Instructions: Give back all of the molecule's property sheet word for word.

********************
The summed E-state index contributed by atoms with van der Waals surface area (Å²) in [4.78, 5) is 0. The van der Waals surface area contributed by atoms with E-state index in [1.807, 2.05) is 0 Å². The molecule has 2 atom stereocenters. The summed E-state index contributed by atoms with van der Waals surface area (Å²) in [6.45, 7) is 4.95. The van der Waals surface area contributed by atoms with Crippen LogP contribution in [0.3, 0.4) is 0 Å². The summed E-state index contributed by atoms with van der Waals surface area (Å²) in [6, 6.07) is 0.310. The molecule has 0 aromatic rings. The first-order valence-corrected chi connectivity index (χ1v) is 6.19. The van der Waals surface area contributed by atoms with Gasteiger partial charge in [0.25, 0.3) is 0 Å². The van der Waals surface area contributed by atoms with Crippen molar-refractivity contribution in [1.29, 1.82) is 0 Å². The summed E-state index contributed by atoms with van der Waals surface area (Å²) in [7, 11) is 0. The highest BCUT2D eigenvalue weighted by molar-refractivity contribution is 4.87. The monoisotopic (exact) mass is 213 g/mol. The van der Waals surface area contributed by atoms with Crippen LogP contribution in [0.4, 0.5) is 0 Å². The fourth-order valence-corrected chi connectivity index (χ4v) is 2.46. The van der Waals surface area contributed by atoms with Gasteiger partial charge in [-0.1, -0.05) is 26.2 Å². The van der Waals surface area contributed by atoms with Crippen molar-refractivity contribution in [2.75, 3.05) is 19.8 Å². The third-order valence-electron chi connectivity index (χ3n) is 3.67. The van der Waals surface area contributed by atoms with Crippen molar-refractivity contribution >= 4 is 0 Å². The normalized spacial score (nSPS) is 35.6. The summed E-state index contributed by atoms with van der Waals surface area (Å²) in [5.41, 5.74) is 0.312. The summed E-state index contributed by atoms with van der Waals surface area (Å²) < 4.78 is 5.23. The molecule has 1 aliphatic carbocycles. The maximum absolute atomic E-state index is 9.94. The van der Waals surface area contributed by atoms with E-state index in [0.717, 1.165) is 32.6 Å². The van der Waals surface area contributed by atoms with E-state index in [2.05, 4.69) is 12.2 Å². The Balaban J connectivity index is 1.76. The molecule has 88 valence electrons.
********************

The summed E-state index contributed by atoms with van der Waals surface area (Å²) in [4.78, 5) is 0. The van der Waals surface area contributed by atoms with E-state index in [1.807, 2.05) is 0 Å². The molecule has 2 atom stereocenters. The summed E-state index contributed by atoms with van der Waals surface area (Å²) in [6.45, 7) is 4.95. The van der Waals surface area contributed by atoms with Crippen LogP contribution in [0.3, 0.4) is 0 Å². The summed E-state index contributed by atoms with van der Waals surface area (Å²) in [6, 6.07) is 0.310. The molecule has 0 aromatic rings. The first-order valence-corrected chi connectivity index (χ1v) is 6.19. The van der Waals surface area contributed by atoms with Gasteiger partial charge in [0.25, 0.3) is 0 Å². The van der Waals surface area contributed by atoms with Crippen molar-refractivity contribution in [1.29, 1.82) is 0 Å². The summed E-state index contributed by atoms with van der Waals surface area (Å²) in [7, 11) is 0. The highest BCUT2D eigenvalue weighted by molar-refractivity contribution is 4.87. The monoisotopic (exact) mass is 213 g/mol. The van der Waals surface area contributed by atoms with Crippen LogP contribution in [0.4, 0.5) is 0 Å². The fourth-order valence-corrected chi connectivity index (χ4v) is 2.46. The van der Waals surface area contributed by atoms with Gasteiger partial charge in [-0.1, -0.05) is 26.2 Å². The van der Waals surface area contributed by atoms with Crippen molar-refractivity contribution in [2.75, 3.05) is 19.8 Å². The third-order valence-electron chi connectivity index (χ3n) is 3.67. The van der Waals surface area contributed by atoms with Crippen molar-refractivity contribution >= 4 is 0 Å². The normalized spacial score (nSPS) is 35.6. The summed E-state index contributed by atoms with van der Waals surface area (Å²) in [5.41, 5.74) is 0.312. The summed E-state index contributed by atoms with van der Waals surface area (Å²) < 4.78 is 5.23. The molecule has 1 aliphatic carbocycles. The maximum absolute atomic E-state index is 9.94. The van der Waals surface area contributed by atoms with E-state index in [0.717, 1.165) is 32.6 Å². The van der Waals surface area contributed by atoms with E-state index in [2.05, 4.69) is 12.2 Å². The Balaban J connectivity index is 1.76. The molecule has 88 valence electrons.